Is Metal Roofing Right For You?
Rain tapping on the tin roof of a country home sounds like the stuff songs are made of, but that doesn’t mean it’s necessarily ideal for you. When picking a lid for your new home or replacing your old roof, it never hurts to know what your options are. Metal roofing has been used by civilizations across the globe for over a millennia due to its durability and heating qualities, but some of the disadvantages can make it hard to overcome. Just taking a look at some of the types of material, as well as what each type has to offer, may help you decide if metal is the best fit for your home.
The Top Four
– Steel is the most common material used. Professionally-installed, steel tiles could last well over 60 years. A sturdy and durable material, it is often coated with zinc to protect it from corroding. Steel can be colored using a baked-on, acrylic coating. Galvanized steel is inherently resistant to rust.
– Copper is one of the higher-end types of metal roofing. This is, by far, the most long-lasting of all housing lids. It is also one of the most expensive, and it’s become increasingly hard to find. On a copper roof, there isn’t a need for a coating, and it weathers beautifully. It is naturally resistant to corrosion; it is low maintenance, and it offers radio frequency shielding. On the other hand, this material is highly susceptible to theft.
– Aluminum is a lightweight option, but it has some high costs involved. The main benefit is that your house will be kept cooler. This type of sheeting dents easily, must be painted or coated for color, and has a hard time keeping its shape over the years due to it being soft. An aluminum top will last about 35 years.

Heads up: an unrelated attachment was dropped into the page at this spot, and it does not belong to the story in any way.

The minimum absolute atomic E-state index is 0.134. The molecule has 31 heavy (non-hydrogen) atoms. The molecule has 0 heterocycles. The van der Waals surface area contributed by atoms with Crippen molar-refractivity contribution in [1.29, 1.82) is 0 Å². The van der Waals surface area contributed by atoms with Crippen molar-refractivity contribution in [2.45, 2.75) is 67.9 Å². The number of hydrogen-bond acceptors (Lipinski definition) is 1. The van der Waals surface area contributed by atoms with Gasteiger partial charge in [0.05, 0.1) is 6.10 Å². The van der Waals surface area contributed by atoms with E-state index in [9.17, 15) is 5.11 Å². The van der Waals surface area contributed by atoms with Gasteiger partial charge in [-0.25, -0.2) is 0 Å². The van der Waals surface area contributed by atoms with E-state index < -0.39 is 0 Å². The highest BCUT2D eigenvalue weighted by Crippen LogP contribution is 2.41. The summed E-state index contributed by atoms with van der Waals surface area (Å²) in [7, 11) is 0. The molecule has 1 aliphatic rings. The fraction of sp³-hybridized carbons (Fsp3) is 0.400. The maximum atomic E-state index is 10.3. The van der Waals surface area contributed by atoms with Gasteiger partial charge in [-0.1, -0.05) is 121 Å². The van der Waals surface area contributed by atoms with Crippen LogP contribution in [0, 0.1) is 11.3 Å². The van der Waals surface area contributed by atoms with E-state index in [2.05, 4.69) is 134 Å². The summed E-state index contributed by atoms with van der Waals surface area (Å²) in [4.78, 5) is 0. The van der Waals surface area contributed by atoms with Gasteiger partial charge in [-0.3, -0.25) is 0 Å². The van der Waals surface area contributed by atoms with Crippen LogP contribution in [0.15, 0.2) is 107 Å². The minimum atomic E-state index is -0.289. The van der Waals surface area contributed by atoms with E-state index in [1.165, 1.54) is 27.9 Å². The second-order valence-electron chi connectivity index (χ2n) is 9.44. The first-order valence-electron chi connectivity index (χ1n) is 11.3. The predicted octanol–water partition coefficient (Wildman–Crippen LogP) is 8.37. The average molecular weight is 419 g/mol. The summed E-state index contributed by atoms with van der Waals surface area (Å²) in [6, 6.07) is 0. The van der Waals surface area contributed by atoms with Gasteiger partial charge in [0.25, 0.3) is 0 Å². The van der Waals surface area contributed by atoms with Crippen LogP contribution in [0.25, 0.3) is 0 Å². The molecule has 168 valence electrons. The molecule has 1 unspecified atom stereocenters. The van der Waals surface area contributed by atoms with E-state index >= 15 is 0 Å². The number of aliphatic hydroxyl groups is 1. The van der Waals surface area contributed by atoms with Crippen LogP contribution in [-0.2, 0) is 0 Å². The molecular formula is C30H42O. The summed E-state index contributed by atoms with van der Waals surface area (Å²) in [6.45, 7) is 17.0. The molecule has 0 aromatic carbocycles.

– The classic “tin” roof, or terne/terneplate, is actually just another form of treated steel. Much like aluminum, the terne must be painted, but keeping the paint well-maintained could make your top last for 90 plus years.
The Ups And Downs
The different materials aren’t the only things to know about metal roofing. When deciding on a type of housing lid, it is also good to take a look at the overall benefits. With a metal roof, it may cost more for the materials and installation up front, but the long-term benefits are well worth it. Many worry about the noise that comes along with a metal lid, but with the proper shielding and insulation, that doesn’t have to be a problem. Another thing to keep in mind is the area where the lid will be installed. Areas with salty sea air may shorten the life of your lid, and the same is true for areas with heavy air pollution. When choosing a type of roofing, you will also need to consider the weather conditions. Metal tops are fire-resistant, which is good food for thought if your home has a fireplace or furnace.